Ernest Arthur Ingram was born and raised in Coventry where he joined the Territorial Army in April 1913. He was mobilized at the start of the war and spent its early months in the Chelmsford area. He underwent an appendicitis operation at Chelmsford & Essex Hospital in November 1914 and died afterwards from peritonitis. He was buried in Coventry.

Ernest was born in Coventry, Warwickshire in 1895, the only son of John Ernest and Amy Ingram.

In 1901 the census listed Ernest, aged six, with his parents and a boarder at 118 George Street in Coventry. His father and the boarder were cycle turners. A decade later the 1911 census recorded 16 year-old Ernest with his parents and younger sister at 123 George Street in Coventry. Ernest was a turner; his father a frame turner.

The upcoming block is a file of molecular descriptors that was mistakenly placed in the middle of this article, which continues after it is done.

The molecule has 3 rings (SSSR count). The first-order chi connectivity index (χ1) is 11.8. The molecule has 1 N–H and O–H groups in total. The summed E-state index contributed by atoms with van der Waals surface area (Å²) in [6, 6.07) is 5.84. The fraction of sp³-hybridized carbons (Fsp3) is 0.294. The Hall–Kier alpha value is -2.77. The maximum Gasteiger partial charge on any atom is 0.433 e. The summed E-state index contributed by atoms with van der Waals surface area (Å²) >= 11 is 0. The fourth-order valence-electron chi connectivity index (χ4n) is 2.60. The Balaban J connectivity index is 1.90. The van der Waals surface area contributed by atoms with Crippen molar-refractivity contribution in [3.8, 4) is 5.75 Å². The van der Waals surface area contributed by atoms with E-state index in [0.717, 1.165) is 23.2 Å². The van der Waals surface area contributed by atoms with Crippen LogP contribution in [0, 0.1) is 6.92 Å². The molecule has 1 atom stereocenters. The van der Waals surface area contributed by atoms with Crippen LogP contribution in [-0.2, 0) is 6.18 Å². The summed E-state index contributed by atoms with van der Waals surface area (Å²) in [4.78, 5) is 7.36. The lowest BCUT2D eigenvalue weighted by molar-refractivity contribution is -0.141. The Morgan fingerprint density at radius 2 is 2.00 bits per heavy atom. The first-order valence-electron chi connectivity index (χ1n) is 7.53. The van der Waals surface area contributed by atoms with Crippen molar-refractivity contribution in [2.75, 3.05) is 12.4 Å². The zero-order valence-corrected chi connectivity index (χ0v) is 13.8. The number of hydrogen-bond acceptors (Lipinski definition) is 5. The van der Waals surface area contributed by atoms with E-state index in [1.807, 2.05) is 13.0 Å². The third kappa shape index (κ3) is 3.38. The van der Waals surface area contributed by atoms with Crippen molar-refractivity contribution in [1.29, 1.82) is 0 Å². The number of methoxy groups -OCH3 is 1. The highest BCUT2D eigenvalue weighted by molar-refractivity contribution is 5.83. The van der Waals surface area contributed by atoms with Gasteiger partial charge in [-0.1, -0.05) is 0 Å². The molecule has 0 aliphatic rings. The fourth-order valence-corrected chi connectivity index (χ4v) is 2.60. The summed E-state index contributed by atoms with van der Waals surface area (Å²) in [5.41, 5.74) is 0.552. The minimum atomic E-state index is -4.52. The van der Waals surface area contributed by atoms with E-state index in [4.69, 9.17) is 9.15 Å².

On 24th April 1913 Ernest signed up at Coventry for four years' service with the army as a Territorial Gunner 362 in the 4th Warwickshire Heavy Battery, Royal Field Artillery. At the time he was aged 18 years and two months and worked as a turner at the Crouch Motor Company in the city. He spent a week in August 1913 in Salisbury Plain and in October 1913 agreed to serve outside the United Kingdom in the event of a national emergency.

As a Territorial Ernest was mobilised on 5th August 1914, the day after war was declared.

In the early years of the war his unit, as part of the army's South Midland Division, was billeted in the Chelmsford area.


Sapper, Royal Field Artillery, Royal Artilery

On 7th November 1914 Ernest was admitted to the Chelmsford & Essex Hospital and subsequently operated on for appendicitis. He developed peritonitis, failed to recover and died, aged 19, on 17th November 1914.

At the time of his death Ernest's home was at 123 New George Street in Coventry.

On the morning of Friday 20th November 1914 the coffin containing Ernest's body was laid on a gun-carriage and taken to Chelmsford Station for enrolee to his home city for burial. Today he lies in grave 72.82 at Coventry (London Road) Cemetery.